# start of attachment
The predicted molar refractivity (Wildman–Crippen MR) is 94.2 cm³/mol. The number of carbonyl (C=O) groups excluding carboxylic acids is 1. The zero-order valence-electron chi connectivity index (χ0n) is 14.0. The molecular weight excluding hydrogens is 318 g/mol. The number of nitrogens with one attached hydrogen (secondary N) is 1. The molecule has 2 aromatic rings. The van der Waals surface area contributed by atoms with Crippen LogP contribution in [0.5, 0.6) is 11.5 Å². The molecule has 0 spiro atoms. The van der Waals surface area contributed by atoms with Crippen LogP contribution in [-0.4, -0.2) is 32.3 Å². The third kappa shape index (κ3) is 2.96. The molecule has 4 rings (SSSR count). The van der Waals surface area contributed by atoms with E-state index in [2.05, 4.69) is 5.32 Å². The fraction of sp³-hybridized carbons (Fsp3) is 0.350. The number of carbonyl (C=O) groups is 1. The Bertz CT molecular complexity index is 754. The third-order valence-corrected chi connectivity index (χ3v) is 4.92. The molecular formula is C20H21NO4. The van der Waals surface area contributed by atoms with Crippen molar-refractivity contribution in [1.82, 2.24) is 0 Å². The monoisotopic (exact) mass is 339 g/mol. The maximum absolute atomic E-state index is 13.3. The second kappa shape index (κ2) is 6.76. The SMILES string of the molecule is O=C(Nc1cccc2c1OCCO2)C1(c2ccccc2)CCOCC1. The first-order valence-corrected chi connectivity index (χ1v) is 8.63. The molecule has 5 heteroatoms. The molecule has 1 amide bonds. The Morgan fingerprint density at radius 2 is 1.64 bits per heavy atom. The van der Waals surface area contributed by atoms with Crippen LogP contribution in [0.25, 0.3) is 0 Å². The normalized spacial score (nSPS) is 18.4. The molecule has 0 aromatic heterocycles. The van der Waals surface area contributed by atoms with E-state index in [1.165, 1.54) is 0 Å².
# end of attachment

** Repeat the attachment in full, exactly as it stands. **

The predicted molar refractivity (Wildman–Crippen MR) is 94.2 cm³/mol. The number of carbonyl (C=O) groups excluding carboxylic acids is 1. The zero-order valence-electron chi connectivity index (χ0n) is 14.0. The molecular weight excluding hydrogens is 318 g/mol. The number of nitrogens with one attached hydrogen (secondary N) is 1. The molecule has 2 aromatic rings. The van der Waals surface area contributed by atoms with Crippen LogP contribution in [0.5, 0.6) is 11.5 Å². The molecule has 0 spiro atoms. The van der Waals surface area contributed by atoms with Crippen LogP contribution in [-0.4, -0.2) is 32.3 Å². The third kappa shape index (κ3) is 2.96. The molecule has 4 rings (SSSR count). The van der Waals surface area contributed by atoms with E-state index in [2.05, 4.69) is 5.32 Å². The fraction of sp³-hybridized carbons (Fsp3) is 0.350. The number of carbonyl (C=O) groups is 1. The Bertz CT molecular complexity index is 754. The third-order valence-corrected chi connectivity index (χ3v) is 4.92. The molecular formula is C20H21NO4. The van der Waals surface area contributed by atoms with Crippen molar-refractivity contribution in [1.82, 2.24) is 0 Å². The monoisotopic (exact) mass is 339 g/mol. The maximum absolute atomic E-state index is 13.3. The second kappa shape index (κ2) is 6.76. The SMILES string of the molecule is O=C(Nc1cccc2c1OCCO2)C1(c2ccccc2)CCOCC1. The first-order valence-corrected chi connectivity index (χ1v) is 8.63. The molecule has 5 heteroatoms. The molecule has 1 amide bonds. The Morgan fingerprint density at radius 2 is 1.64 bits per heavy atom. The van der Waals surface area contributed by atoms with Crippen LogP contribution in [0.25, 0.3) is 0 Å². The normalized spacial score (nSPS) is 18.4. The molecule has 0 aromatic heterocycles. The van der Waals surface area contributed by atoms with E-state index in [1.165, 1.54) is 0 Å².